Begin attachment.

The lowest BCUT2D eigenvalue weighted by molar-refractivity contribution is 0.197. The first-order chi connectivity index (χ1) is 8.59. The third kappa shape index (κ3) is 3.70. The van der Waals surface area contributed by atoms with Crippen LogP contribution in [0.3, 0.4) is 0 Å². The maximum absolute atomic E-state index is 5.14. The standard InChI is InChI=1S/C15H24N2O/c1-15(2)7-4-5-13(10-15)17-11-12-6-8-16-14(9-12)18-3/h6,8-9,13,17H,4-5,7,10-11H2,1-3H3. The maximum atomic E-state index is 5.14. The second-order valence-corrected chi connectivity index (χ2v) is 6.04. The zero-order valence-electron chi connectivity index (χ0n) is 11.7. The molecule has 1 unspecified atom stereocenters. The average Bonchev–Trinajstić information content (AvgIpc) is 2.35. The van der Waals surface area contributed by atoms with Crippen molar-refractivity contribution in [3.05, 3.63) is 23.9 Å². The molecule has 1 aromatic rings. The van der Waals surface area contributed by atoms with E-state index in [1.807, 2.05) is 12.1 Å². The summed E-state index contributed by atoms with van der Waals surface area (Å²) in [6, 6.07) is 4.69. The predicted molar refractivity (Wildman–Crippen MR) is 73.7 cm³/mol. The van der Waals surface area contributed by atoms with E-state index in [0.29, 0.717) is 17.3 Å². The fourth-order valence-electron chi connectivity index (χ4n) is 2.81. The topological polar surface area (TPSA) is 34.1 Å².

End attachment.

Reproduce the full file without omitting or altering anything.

The lowest BCUT2D eigenvalue weighted by molar-refractivity contribution is 0.197. The first-order chi connectivity index (χ1) is 8.59. The third kappa shape index (κ3) is 3.70. The van der Waals surface area contributed by atoms with Crippen LogP contribution in [0.3, 0.4) is 0 Å². The maximum absolute atomic E-state index is 5.14. The standard InChI is InChI=1S/C15H24N2O/c1-15(2)7-4-5-13(10-15)17-11-12-6-8-16-14(9-12)18-3/h6,8-9,13,17H,4-5,7,10-11H2,1-3H3. The maximum atomic E-state index is 5.14. The second-order valence-corrected chi connectivity index (χ2v) is 6.04. The zero-order valence-electron chi connectivity index (χ0n) is 11.7. The molecule has 1 unspecified atom stereocenters. The average Bonchev–Trinajstić information content (AvgIpc) is 2.35. The van der Waals surface area contributed by atoms with Crippen molar-refractivity contribution in [3.05, 3.63) is 23.9 Å². The molecule has 1 aromatic rings. The van der Waals surface area contributed by atoms with E-state index in [1.807, 2.05) is 12.1 Å². The summed E-state index contributed by atoms with van der Waals surface area (Å²) in [6, 6.07) is 4.69. The predicted molar refractivity (Wildman–Crippen MR) is 73.7 cm³/mol. The van der Waals surface area contributed by atoms with E-state index in [0.29, 0.717) is 17.3 Å². The fourth-order valence-electron chi connectivity index (χ4n) is 2.81. The topological polar surface area (TPSA) is 34.1 Å².